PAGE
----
IFAs Told To Cover Their Backs With Police-Style Interviews

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Your financial adviser is fast becoming your adversary if they follow new advice from the Financial Ombudsman.

Instead of looking at the rules that make transferring cash out of a final salary pension a taboo topic, the ombudsman is telling financial advisers to tape discussions with clients and to ask for signed handwritten notes if they are not willing to follow what the adviser says.

The problem for advisers is clients may come back years after switching pensions to claim compensation for bad retirement planning even if the client took the action against the recommendation of the IFA.

The guidance was made official by Caroline Mitchell, of the Financial Ombudsman Service.

“If it is written down and taped that they wish to proceed with a transaction despite the adviser’s advice then when the consumer comes to me 10 years later they will be very much on the back foot.

Booking.com

Get out of jail free card

“There is never a get out of jail free card but a handwritten note should be OK.”

She also told IFAs that she did not expect consumers to grasp the contents of 100-page suitability reports crammed with information to guard against every eventuality.

“I know taping won’t be necessary for everything. I know there is concern it might put up a barrier but think about it from our point of view. That is just the most brilliant evidence,” she said.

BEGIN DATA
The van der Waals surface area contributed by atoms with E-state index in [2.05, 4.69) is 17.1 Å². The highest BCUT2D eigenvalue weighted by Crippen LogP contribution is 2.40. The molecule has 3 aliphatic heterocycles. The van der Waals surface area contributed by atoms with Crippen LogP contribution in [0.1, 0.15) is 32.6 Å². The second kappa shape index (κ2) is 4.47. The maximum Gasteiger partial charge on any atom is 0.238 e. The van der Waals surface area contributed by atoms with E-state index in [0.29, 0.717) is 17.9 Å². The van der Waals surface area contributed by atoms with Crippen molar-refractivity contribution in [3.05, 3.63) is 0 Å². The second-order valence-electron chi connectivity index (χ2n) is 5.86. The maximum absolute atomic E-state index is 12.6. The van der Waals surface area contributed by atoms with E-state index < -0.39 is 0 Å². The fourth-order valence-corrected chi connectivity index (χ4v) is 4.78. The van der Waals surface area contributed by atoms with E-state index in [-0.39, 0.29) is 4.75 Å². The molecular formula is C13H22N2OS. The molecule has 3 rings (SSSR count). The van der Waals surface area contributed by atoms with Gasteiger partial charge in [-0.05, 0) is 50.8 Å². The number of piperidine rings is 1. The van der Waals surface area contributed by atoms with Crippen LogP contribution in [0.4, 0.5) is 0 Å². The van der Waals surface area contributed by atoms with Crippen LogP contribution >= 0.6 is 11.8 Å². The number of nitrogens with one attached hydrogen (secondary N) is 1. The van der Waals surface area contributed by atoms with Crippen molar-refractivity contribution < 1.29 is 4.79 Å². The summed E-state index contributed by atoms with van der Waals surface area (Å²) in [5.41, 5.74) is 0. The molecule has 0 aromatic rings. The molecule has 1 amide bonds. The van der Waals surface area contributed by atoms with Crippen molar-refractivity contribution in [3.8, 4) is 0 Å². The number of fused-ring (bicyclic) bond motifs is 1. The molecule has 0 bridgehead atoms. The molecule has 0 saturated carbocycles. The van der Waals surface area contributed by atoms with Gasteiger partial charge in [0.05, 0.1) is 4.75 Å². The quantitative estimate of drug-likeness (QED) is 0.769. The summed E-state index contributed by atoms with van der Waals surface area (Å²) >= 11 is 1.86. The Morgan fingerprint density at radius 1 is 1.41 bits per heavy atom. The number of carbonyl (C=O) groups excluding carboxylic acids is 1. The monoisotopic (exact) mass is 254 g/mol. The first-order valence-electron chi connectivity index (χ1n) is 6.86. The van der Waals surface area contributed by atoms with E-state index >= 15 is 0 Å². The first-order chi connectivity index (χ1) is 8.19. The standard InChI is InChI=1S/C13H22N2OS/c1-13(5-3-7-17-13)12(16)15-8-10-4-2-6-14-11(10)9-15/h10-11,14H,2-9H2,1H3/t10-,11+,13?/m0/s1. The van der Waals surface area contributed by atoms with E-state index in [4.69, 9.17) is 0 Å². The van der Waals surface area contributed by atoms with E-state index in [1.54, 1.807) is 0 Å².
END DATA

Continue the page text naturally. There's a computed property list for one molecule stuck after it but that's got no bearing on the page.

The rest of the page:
“A tape recording is wonderful. A consumer will say nobody told me but if they are told on the recording then that is the end of it.

“I am not telling you what to do but I am saying taped evidence is brilliant.”

Heavy-handed technique

The question IFAs will have to answer is if consumers will want to go through police-style interviews to sort out their pensions and at what stage the recording starts. They may prefer to go to someone with less heavy-handed techniques.

Data protection consideration also apply. From next year, businesses should show their clients have opted in to their contact lists for marketing – and if not, their records must be destroyed as soon as they are not relevant to be kept for business purposes.

A simpler solution would be redefining pension transfer guidance handed down by the Financial Conduct Authority, the watchdog that sets the rules for financial advisers.

The FCA is concerned much of the advice given by IFAs is not suitable for their clients, according to the latest update to come out of the organisation.

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